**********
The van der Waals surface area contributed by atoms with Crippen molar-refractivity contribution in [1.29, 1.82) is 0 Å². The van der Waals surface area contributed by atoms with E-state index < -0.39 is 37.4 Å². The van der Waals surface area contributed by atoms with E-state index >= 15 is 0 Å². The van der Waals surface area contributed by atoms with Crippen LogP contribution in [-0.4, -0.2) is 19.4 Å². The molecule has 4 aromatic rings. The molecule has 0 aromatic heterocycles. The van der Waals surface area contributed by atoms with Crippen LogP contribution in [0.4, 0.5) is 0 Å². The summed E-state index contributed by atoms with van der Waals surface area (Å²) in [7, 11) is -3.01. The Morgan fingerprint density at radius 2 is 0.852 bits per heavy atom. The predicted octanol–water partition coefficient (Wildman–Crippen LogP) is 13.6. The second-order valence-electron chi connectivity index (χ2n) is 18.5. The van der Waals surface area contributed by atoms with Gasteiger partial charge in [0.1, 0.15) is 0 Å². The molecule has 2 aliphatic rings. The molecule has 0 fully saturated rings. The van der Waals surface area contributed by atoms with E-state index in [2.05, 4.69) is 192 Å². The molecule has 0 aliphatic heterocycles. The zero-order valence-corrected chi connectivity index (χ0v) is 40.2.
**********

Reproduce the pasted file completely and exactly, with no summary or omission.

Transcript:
The van der Waals surface area contributed by atoms with Crippen molar-refractivity contribution in [1.29, 1.82) is 0 Å². The van der Waals surface area contributed by atoms with E-state index < -0.39 is 37.4 Å². The van der Waals surface area contributed by atoms with E-state index >= 15 is 0 Å². The van der Waals surface area contributed by atoms with Crippen LogP contribution in [-0.4, -0.2) is 19.4 Å². The molecule has 4 aromatic rings. The molecule has 0 aromatic heterocycles. The van der Waals surface area contributed by atoms with Crippen LogP contribution in [0.4, 0.5) is 0 Å². The summed E-state index contributed by atoms with van der Waals surface area (Å²) in [7, 11) is -3.01. The Morgan fingerprint density at radius 2 is 0.852 bits per heavy atom. The predicted octanol–water partition coefficient (Wildman–Crippen LogP) is 13.6. The second-order valence-electron chi connectivity index (χ2n) is 18.5. The van der Waals surface area contributed by atoms with Gasteiger partial charge in [0.1, 0.15) is 0 Å². The molecule has 2 aliphatic rings. The molecule has 0 fully saturated rings. The van der Waals surface area contributed by atoms with E-state index in [2.05, 4.69) is 192 Å². The molecule has 0 aliphatic heterocycles. The zero-order valence-corrected chi connectivity index (χ0v) is 40.2.